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|Title:||Using co-creation and multi-criteria decision analysis to close service gaps for underserved populations.|
|Authors:||Mortimer, Duncan;Iezzi, Angelo;Dickins, Marissa;Johnstone, Georgina;Lowthian, Judy;Enticott, Joanne;Ogrin, Rajna|
|Affiliation:||Centre for Health Economics, Monash Business School, Monash University, Clayton, Victoria, Australia|
School of Public Health and Preventive Medicine, Monash University, Clayton, Victoria, Australia
Department of General Practice, School of Primary and Allied Health Care, Monash University, Clayton, Victoria, Australia
Austin Health Clinical School, The University of Melbourne, Heidelberg, Victoria, Australia
Bolton Clarke Research Institute, Bolton Clarke, Brisbane, Queensland, Australia
Southern Synergy, Department of Psychiatry at Monash Health, Southern Clinical School, Monash University, Clayton, Victoria, Australia
|Citation:||Health expectations : an international journal of public participation in health care and health policy 2019; online first: 11 June|
|Abstract:||Navigating treatment pathways remains a challenge for populations with complex needs due to bottlenecks, service gaps and access barriers. The application of novel methods may be required to identify and remedy such problems. To demonstrate a novel approach to identifying persistent service gaps, generating potential solutions and prioritizing action. Co-creation and multi-criteria decision analysis in the context of a larger, mixed methods study. Community-dwelling sample of older women living alone (OWLA), residing in Melbourne, Australia (n = 13-37). Convenience sample of (n = 11) representatives from providers and patient organizations. Novel interventions co-created to support health, well-being and independence for OWLA and bridge missing links in pathways to care. Performance criteria, criterion weights , performance ratings, summary scores and ranks reflecting the relative value of interventions to OWLA. The co-creation process generated a list of ten interventions. Both OWLA and stakeholders considered a broad range of criteria when evaluating the relative merits of these ten interventions and a "Do Nothing" alternative. Combining criterion weights with performance ratings yielded a consistent set of high priority interventions, with "Handy Help," "Volunteer Drivers" and "Exercise Buddies" most highly ranked by both OWLA and stakeholder samples. The present study described and demonstrated the use of multi-criteria decision analysis to prioritize a set of novel interventions generated via a co-creation process. Application of this approach can add community voice to the policy debate and begin to bridge the gap in service provision for underserved populations.|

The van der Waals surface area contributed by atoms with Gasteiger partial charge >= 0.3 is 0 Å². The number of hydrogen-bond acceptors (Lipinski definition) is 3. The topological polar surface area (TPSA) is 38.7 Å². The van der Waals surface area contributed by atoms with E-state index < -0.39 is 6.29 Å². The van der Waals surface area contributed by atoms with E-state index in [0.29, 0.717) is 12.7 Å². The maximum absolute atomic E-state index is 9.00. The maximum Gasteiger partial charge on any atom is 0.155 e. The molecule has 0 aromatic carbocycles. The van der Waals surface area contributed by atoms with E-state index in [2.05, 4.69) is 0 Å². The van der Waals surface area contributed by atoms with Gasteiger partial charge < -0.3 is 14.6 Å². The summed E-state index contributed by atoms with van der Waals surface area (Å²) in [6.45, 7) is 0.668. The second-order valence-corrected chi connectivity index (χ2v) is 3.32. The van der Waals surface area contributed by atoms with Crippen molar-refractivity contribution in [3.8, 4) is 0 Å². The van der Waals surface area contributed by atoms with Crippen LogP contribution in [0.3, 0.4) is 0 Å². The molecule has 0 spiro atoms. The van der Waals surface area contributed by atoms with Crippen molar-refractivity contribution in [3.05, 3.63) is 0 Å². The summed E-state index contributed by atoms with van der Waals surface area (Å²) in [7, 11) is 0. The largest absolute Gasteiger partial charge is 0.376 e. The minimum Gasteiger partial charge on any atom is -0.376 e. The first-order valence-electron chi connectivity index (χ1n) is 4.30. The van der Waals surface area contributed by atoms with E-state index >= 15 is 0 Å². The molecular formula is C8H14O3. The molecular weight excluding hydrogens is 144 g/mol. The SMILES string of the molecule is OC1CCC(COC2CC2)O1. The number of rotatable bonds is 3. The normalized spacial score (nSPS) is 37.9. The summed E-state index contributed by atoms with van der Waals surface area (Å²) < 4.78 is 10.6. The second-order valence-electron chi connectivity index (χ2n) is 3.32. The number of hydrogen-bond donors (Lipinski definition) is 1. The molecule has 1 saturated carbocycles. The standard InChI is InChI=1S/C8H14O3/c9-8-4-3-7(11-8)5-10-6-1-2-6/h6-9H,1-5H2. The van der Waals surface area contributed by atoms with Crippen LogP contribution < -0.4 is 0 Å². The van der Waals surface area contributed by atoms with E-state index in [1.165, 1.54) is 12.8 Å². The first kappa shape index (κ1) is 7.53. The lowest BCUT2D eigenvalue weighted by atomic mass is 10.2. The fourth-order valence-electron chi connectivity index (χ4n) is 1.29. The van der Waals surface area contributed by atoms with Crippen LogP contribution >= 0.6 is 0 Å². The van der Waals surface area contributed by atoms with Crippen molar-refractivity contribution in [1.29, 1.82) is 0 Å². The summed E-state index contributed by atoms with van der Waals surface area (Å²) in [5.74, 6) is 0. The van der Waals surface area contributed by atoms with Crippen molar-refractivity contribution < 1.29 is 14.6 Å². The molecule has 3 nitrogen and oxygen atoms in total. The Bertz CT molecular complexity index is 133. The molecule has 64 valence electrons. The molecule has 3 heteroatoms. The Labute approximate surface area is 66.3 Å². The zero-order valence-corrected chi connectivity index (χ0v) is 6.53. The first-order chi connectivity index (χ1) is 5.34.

multi-criteria decision analysis
|Appears in Collections:||Journal articles|
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